National News

Number of Charter Schools, Students in the U.S. Rises

The number of children attending charter schools in the United States hit a record of about 6 percent of all students in public schools, according to a federal education report released on Tuesday.

Charter schools are publicly funded schools operated separately from local school districts. They are usually independently run but can also be managed by for-profit companies or nonprofit organizations running multiple schools.

About 3 million students were enrolled in charter schools in the 2015-2016 school year, up from roughly 1.8 million students five years prior, according to the report by the U.S. Department of Education’s National Center for Education Statistics.

They represented 6 percent of the total in 2015-2016, up from 3.6 percent.

Of more than 90,000 public elementary and secondary schools, charter schools made up nearly 8 percent, an increase from 5.9 percent five years earlier, the report said.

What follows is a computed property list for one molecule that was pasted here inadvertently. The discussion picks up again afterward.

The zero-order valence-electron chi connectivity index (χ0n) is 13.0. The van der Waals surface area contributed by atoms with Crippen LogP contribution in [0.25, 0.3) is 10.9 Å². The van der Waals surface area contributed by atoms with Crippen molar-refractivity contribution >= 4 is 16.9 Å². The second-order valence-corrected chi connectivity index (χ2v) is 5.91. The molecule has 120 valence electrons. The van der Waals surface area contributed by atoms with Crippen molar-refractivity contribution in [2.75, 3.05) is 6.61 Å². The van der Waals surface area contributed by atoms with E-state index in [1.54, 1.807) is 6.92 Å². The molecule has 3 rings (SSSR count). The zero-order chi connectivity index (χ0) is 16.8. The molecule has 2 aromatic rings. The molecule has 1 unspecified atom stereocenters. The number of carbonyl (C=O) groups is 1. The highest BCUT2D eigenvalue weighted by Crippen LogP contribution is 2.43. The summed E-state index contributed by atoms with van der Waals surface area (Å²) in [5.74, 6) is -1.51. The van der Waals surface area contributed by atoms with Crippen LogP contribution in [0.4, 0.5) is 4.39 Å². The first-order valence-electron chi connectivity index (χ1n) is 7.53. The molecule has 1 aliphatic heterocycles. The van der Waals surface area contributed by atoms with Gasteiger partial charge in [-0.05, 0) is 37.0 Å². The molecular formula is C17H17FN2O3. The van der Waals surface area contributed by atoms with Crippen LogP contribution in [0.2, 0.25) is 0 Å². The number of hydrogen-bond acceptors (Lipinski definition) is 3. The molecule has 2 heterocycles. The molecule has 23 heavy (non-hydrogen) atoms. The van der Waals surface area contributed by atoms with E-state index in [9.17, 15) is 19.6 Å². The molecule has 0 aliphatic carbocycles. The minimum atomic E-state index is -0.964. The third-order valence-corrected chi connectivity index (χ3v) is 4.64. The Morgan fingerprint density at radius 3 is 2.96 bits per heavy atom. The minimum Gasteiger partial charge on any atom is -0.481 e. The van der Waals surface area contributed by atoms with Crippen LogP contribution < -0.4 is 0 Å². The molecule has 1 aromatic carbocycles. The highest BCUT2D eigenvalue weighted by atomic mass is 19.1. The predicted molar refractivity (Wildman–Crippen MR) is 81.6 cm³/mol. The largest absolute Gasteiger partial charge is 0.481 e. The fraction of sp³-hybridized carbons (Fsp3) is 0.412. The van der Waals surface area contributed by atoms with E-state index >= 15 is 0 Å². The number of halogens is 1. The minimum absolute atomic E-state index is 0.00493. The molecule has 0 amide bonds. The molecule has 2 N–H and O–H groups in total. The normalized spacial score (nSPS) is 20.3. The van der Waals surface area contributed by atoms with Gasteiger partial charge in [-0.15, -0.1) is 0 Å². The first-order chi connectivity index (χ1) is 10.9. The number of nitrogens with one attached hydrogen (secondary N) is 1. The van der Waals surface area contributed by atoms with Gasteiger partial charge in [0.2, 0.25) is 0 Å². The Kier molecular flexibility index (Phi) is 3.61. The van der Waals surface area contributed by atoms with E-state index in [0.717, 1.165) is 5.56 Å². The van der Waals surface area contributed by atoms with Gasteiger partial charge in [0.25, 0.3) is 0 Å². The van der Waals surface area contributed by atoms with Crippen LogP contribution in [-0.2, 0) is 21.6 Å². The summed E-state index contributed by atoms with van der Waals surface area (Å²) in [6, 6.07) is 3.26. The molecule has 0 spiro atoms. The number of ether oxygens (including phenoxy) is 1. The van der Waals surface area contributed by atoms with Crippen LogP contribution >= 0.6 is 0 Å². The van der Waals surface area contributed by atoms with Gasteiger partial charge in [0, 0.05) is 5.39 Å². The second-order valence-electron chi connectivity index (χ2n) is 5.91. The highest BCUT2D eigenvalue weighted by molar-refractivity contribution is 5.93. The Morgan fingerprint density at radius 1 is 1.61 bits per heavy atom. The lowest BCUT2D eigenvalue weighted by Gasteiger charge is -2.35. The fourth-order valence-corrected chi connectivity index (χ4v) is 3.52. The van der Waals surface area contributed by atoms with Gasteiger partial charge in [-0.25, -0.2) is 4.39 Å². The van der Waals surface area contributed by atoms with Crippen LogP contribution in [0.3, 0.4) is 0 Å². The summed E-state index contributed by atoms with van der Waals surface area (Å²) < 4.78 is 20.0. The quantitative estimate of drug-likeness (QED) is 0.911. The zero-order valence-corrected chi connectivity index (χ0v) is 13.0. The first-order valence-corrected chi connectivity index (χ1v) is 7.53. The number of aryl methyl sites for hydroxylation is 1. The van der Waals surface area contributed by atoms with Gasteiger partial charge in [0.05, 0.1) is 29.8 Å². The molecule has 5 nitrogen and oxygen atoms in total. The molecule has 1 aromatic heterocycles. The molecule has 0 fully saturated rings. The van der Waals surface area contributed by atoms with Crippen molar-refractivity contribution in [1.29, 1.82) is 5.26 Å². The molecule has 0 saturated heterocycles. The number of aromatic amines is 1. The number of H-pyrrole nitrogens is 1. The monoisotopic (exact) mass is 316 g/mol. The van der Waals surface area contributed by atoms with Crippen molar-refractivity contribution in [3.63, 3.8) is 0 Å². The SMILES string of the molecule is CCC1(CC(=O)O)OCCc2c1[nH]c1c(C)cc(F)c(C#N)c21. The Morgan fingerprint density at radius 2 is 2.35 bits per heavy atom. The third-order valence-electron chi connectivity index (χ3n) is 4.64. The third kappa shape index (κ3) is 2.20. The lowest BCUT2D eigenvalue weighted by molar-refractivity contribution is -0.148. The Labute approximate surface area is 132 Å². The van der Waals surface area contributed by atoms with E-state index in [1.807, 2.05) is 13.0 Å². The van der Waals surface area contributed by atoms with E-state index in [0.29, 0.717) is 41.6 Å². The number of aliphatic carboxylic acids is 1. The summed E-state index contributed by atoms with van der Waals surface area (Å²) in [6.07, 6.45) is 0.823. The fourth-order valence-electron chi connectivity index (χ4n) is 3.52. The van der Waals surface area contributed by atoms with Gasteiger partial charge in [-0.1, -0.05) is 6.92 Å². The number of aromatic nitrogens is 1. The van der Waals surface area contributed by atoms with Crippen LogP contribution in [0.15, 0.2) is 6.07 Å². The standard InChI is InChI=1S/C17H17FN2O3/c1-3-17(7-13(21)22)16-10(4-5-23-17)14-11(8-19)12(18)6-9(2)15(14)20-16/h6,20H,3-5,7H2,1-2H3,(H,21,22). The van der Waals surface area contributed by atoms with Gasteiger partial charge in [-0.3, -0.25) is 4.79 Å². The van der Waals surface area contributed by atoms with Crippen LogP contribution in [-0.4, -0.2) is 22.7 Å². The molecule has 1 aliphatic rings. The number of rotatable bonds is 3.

Online Charter Virtual Community School Ordered to Pay Back Millions

While the state Department of Education battled publicly with ECOT to recover money, it quietly informed another online charter last September that it had overbilled taxpayers by almost triple.

Virtual Community School of Ohio has announced it won’t open as scheduled Tuesday for the upcoming school year. On the school’s Facebook page, parents were told they should consider enrolling in another school for the upcoming year.

During an emergency meeting July 31, the VCS board agreed to a “temporary suspension by our sponsor while a financial investigation is conducted,” according to a notice on the school’s website. At that time, its sponsor was the Reynoldsburg School District, which created VCS in 2001 with the help of a former ECOT administrator.